Howland School District Taps Gordon's Expertise

Howland School District Taps Gordon’s Expertise

HOWLAND, Ohio – About two years ago, the Trumbull County Educational Service Center notified Howland Local School District that many school systems across the state had detected higher than normal levels of lead in their water. The service center advised that Howland test the water quality in all six of its buildings.

The results caught the attention of school officials.

“We found that we had lead levels that were much higher than they should have been,” says Keith Spicher, the school district operations supervisor.   “So, we started investigating what our possible options would be.”

The first option was to replace or repair the entire plumbing substructure in each building at a cost of an estimated $250,000 per building, Spicher says. Option two was to find some other way – any way – to resolve the problem without absorbing those onerous costs.

Although the school district wasn’t mandated to replace the system, work began almost immediately to address the situation, Spicher says.

After consulting with engineer Chris Marrone of CJL Engineering in Youngstown, the district arrived at a possible solution – bypass the old plumbing network with flexible PEX tubing and a sophisticated filtration system that would scour out the impurities found in the school drinking water. The engineering firm then contacted Gordon Bros. Water, Salem, to work with the school district and install the system.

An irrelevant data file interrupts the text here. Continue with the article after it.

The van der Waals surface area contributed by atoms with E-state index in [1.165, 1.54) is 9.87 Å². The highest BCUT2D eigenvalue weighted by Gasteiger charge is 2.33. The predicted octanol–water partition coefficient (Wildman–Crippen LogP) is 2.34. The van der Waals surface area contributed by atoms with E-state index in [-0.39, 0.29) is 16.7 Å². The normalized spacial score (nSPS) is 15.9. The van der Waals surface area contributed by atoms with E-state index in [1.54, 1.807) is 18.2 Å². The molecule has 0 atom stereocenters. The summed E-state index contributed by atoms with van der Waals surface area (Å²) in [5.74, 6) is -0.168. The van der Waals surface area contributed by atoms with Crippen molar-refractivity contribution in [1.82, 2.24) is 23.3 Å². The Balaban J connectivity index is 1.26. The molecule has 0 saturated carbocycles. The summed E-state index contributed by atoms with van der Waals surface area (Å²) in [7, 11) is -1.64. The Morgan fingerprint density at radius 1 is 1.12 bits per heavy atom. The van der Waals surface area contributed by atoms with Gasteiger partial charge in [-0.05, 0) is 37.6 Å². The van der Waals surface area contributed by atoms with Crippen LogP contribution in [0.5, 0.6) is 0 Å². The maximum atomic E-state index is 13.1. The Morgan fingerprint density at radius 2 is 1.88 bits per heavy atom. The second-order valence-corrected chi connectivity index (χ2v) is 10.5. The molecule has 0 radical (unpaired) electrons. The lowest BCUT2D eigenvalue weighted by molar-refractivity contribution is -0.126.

“This was a really interesting project, one of the most interesting we’ve had,” says Ned Jones, chairman of the board at Gordon Bros. Water. Jones, with the company since 1966, says the system the company provided enabled the school district to drastically reduce project costs.

“We whittled away a $250,000 cost per building down to about $18,000 for all six buildings,” Spicher says. “It really worked out well. It took us about seven or eight months of collaboration, meetings, walking through the buildings and coming up with blueprints of what we wanted to accomplish.”

For the Howland Local School District, Gordon Bros. supplied dual point-of-use technologies for the project, Jones says. “In this situation, we used a filter technology for the water fountains and a reverse osmosis system for the kitchen,” he says. “The reverse osmosis system is more economical because you use a lot of water.”

Spicher says the company was able to run PEX lines – that is, polyethylene tubing – through the ceilings to newly installed water fountains in the hallways. All of these lines pass through a filtration system that cleanses the water before it reaches the fountains and any other potable water source in the district buildings. “It’s extremely easy to run,” he says. “It worked out very well.”

Along with a filtration system, larger reverse osmosis systems were installed in two of the six district buildings, Jones says. “It’s probably the most state-of-the art way of removing contaminants,” he says.

Reverse osmosis is a process in which water is filtered through a semi-permeable membrane under pressure that allows clean water molecules to pass, but not compounds such as lead, dissolved salts and bacteria. “It reduces the total dissolved solids,” Jones says.

Gordon Bros. was established in 1945 by Jones’ father-in-law, Lloyd Gordon, and supplies drinking filtration and water systems for both residential and commercial customers.

“The water-treatment industry actually started in the 1940s,” Jones says. Then, most of the business was geared toward water softening systems to treat well water that served those living in rural areas. “People in the city felt that they had pretty good water,” he says, “And 95% of our business then was well water treatment.”